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This paper was prepared for a Symposium marking the centennial of the Supreme Court’s decisions in Meyer v. Nebraska (1923) and Pierce v. Society of Sisters (1925). At their inception, Meyer and Pierce reflected constitutional principles of economic freedom and parental control of their children’s education. Part I traces the path of ideas put in motion by Meyer and Pierce. These include the decline of their economic freedom component and the broader grounding of their doctrines of parental authority. Eventually, the chameleon-like legacy of Meyer and Pierce stretched to include First Amendment concerns of religious exercise and knowledge acquisition, as well as Fourteenth Amendment themes of minority vulnerability, family privacy, and parental concerns beyond education.

Part II searches for lessons from the Meyer-Pierce legacy in several contemporary contexts. Part II.A. focuses on a culture war clash in which Meyer-Pierce rights seem exceptionally strong -- regulation of parental consent to gender-affirming medical care for minors suffering from gender dysphoria. In the October 2024 Term, the Supreme Court will hear United States v. Skrmetti, a case presenting a challenge to the Tennessee legislation on this subject.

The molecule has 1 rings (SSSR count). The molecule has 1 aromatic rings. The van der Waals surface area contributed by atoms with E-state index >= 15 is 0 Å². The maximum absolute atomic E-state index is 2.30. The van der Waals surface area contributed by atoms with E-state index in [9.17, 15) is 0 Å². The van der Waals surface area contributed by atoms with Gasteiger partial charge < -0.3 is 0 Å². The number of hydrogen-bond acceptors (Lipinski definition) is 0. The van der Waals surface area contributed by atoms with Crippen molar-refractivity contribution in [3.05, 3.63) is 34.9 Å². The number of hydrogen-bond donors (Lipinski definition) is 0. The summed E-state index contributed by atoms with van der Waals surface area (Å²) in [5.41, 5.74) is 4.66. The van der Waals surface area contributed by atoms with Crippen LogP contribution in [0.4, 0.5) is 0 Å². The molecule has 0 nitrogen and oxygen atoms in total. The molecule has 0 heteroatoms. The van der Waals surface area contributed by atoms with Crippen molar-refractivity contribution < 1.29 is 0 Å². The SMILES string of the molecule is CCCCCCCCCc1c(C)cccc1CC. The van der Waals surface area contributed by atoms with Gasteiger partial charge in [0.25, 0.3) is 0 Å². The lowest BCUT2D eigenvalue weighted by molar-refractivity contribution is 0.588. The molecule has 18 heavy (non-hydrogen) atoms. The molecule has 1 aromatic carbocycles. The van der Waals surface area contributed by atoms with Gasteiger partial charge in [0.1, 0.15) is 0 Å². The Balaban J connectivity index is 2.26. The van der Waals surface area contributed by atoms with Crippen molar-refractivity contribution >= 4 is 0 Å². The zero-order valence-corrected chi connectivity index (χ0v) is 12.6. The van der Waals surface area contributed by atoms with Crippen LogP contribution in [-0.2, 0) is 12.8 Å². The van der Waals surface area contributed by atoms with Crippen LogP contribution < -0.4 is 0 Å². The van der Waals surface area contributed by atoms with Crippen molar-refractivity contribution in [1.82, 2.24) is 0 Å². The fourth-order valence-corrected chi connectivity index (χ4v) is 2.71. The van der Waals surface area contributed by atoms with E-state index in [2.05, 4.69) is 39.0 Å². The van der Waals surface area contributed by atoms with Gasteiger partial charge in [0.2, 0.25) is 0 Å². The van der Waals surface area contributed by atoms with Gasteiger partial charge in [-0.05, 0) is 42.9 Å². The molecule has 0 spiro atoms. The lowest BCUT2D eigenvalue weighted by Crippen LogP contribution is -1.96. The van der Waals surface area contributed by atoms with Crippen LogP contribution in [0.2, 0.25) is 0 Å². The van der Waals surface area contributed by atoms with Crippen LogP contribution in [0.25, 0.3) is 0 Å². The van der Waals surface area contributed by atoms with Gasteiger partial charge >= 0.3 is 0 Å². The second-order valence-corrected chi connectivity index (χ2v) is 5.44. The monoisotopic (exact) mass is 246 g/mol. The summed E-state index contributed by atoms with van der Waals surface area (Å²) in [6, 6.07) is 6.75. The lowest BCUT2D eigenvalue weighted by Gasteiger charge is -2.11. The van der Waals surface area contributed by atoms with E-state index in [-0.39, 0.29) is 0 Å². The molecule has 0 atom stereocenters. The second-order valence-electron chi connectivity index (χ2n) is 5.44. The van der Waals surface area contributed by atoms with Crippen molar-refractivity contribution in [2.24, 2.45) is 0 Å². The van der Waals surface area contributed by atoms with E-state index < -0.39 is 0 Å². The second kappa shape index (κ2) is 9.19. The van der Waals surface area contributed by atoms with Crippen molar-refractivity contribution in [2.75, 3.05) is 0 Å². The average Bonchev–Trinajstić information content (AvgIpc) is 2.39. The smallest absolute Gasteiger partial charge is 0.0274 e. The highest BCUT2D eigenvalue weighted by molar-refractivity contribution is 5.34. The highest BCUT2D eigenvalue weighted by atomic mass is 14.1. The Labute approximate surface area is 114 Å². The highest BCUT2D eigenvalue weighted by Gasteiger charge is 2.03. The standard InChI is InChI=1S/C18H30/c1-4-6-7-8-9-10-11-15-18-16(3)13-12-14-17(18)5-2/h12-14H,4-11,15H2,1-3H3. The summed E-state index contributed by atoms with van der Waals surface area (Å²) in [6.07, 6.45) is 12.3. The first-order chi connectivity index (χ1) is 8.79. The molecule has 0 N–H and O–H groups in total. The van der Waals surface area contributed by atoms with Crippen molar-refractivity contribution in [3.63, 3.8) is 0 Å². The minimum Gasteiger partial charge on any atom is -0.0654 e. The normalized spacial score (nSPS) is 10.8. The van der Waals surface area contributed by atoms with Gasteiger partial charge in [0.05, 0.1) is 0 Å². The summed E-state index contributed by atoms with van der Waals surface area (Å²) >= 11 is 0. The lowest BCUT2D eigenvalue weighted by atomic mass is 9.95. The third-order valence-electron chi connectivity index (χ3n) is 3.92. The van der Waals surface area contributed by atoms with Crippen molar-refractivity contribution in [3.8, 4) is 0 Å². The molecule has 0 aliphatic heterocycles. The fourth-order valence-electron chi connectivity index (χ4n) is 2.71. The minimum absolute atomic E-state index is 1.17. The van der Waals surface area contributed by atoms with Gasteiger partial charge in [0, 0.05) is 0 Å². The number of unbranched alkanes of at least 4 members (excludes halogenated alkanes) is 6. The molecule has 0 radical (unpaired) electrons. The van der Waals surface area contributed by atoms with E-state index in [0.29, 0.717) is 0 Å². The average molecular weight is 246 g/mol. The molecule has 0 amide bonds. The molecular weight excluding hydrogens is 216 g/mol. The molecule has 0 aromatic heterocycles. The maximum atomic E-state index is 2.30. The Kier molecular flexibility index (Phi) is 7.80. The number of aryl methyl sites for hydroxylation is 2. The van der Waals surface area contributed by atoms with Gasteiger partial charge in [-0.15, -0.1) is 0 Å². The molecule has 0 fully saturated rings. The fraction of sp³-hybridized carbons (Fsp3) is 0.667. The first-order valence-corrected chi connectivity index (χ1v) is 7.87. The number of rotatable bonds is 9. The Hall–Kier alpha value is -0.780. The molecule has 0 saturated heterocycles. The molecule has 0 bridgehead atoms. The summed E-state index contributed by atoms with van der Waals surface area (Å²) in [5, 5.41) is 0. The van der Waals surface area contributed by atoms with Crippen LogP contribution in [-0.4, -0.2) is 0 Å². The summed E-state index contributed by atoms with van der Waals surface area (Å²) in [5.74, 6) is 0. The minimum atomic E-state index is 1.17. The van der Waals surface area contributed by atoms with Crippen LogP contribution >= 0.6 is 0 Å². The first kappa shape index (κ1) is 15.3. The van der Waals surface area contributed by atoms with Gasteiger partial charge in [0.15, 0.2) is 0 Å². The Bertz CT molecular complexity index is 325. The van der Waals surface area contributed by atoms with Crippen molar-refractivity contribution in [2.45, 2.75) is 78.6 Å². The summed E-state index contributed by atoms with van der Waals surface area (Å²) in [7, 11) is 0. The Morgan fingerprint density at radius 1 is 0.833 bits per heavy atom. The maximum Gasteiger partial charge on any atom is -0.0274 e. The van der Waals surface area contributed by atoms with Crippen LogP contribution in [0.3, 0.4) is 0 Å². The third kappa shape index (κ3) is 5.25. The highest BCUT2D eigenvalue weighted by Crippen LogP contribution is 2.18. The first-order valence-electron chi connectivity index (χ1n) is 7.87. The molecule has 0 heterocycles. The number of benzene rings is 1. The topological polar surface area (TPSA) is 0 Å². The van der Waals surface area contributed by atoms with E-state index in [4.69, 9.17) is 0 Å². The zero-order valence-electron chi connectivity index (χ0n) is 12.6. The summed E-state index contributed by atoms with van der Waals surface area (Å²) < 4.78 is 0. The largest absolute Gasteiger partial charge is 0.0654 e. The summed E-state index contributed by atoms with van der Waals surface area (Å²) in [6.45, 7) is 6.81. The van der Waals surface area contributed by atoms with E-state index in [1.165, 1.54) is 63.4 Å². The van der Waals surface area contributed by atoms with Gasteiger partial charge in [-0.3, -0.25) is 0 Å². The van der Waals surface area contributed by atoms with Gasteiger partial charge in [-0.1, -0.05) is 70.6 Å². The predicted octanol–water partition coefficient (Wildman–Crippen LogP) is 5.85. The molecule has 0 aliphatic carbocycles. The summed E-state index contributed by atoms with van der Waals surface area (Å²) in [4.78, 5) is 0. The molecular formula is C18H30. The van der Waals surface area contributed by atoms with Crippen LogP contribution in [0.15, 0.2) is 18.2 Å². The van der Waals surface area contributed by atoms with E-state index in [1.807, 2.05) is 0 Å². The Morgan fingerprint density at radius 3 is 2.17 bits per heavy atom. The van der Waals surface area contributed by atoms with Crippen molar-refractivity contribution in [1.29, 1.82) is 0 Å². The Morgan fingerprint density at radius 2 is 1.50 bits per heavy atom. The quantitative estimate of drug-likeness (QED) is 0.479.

Part II. B. analyzes issues in education. Among these are parents’ rights to control the content of public-school curricula, including instruction about matters of race, sexual orientation, and gender identity; to receive information about gender-related changes in how their children present themselves at school; and to receive financial support of the state in educational choices, including the possibility of religious charter schools. Comparison among these contexts illuminates the many ways in which other, contemporaneous changes in constitutional law influence the shifting shape of parents’ constitutional rights.

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